This analysis makes clear the answer to the Collector's contentions, stated at the beginning of this opinion. This court and others have consistently held that Section 3653(a) of Title 26 does not prevent judicial interposition to prevent a Collector from taking the property of one person to satisfy the tax obligation of another. Rothensies v. Ullman, 3 Cir., 1940, 110 F.2d 590; Glenn v. American Surety Co., 6 Cir., 1947, 160 F.2d 977; Long v. Rasmussen, D.C. Mont. 1922, 281 F. 236. And that is what the Collector has attempted to do here, whether his attack be viewed as an invasion of property of the wife or of title vested in "a distinct legal entity, consisting of the unified personalities of the husband and wife". See C.I.T. Corp. v. Flint, supra, note 2.

The other contention of the Collector, that petitioners cannot have summary process without plenary civil action to release their property from illegal distraint, also fails. Distraint is a summary, extra-judicial remedy having its origin in the common law. There, a form of selfhelp, it consisted of seizure and holding of personal property by individual action without intervention of legal process for the purpose of compelling payment of debt.Relief of one aggrieved by the levy of distraint, at common law, was by an action of replevin against the distrainor. Pollock and Maitland, History of the English Law, Vol. II, page 577. In our time, distraint, together with a power of sale, has been made available to the Collector of Internal Revenue as a sanction for securing payment of taxes which persons liable have refused or neglected to pay. But property taken or detained under any revenue law, unlike property seized at common law, is not repleviable. By Section 2463 of Title 28 of the United States Code, however, it is "deemed to be in the custody of the law" and is subject to the "orders and decrees of the courts of the United States having jurisdiction thereof".*fn3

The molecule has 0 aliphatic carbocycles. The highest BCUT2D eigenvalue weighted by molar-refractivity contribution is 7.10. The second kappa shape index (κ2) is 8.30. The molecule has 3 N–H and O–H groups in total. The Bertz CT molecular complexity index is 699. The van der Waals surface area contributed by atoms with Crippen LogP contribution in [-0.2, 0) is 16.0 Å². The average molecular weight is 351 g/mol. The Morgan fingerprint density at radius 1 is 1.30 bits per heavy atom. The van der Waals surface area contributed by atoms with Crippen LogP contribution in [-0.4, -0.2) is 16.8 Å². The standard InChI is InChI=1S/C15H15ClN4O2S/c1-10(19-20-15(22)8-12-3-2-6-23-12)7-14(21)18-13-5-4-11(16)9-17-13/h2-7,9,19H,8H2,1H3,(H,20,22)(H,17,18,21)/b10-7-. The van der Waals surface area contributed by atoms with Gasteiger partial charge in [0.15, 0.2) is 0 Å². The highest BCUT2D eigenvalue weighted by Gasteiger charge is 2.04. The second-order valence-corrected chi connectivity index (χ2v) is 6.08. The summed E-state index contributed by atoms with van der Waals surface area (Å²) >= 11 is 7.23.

In this case, we think it is clear that "the court having jurisdiction thereof" is the district court for the Western District of Pennsylvania wherein the property is situated and the distraint has occurred. Cf. In re Fassett, 1891, 142 U.S. 479, 12 S. Ct. 295, 35 L. Ed. 1087; U.S. v. Dallas National Bank, 5 Cir., 1946, 152 F.2d 582; In re Behrens, 2 Cir., 1930, 39 F.2d 561; Gillam v. Parker, D.C.S.C. 1927, 19 F.2d 358. Moreover, a plenary civil suit is not necessary to enable a court to exercise jurisdiction over property thus in custodia legis. It suffices that the statute says property distrained by the tax collector is deemed to be before the court and "subject only to * * * [its] orders and decrees * * *." Once due process has been satisfied by notice to the interested parties and opportunity to be heard, the court may proceed summarily to adjudicate the rightfulness of seizure. Cf. In re Behrens, supra; Gillam v. Parker, supra. It follows, of course, that in proper case the levy may be dissolved. Schweinler v. Manning, D.C.N.J. 1949, 88 F. Supp. 964. A most obviously proper case is that in which it appears that the Collector, authorized only to levy distraint upon "bank accounts of the person delinquent" has levied upon accounts of another.

Finally, we have considered a contention of the Collecor that the district court improperly released property from distraint without giving him an opportunity to offer proof of relevant facts.What happened in this connection was informal and is not clear on the record. However, at most it seems that the Collector sought an opportunity to show that into preexisting bank accounts owned by the spouses as tenants by the entireties the husband deposited certain personal funds after a tax levy against his property became imminent. In substance it is the Collector's position that he was deprived of an opportunity to justify a levy upon property of B for the taxes of A by proving something like a transfer from A to B in fraud of creditors, which equity should set aside. It may well be that such an approach would be permissible in some other proceeding but the distrainor may not be heard to argue that he has exercised the prerogatives of the chancellor. Historically and in sound reason he who would employ distraint as a special extrajudicial remedy and form of self help must justify his seizure of property on the basis of title as it is and not as he thinks in equity it ought to be.

The judgment will be ...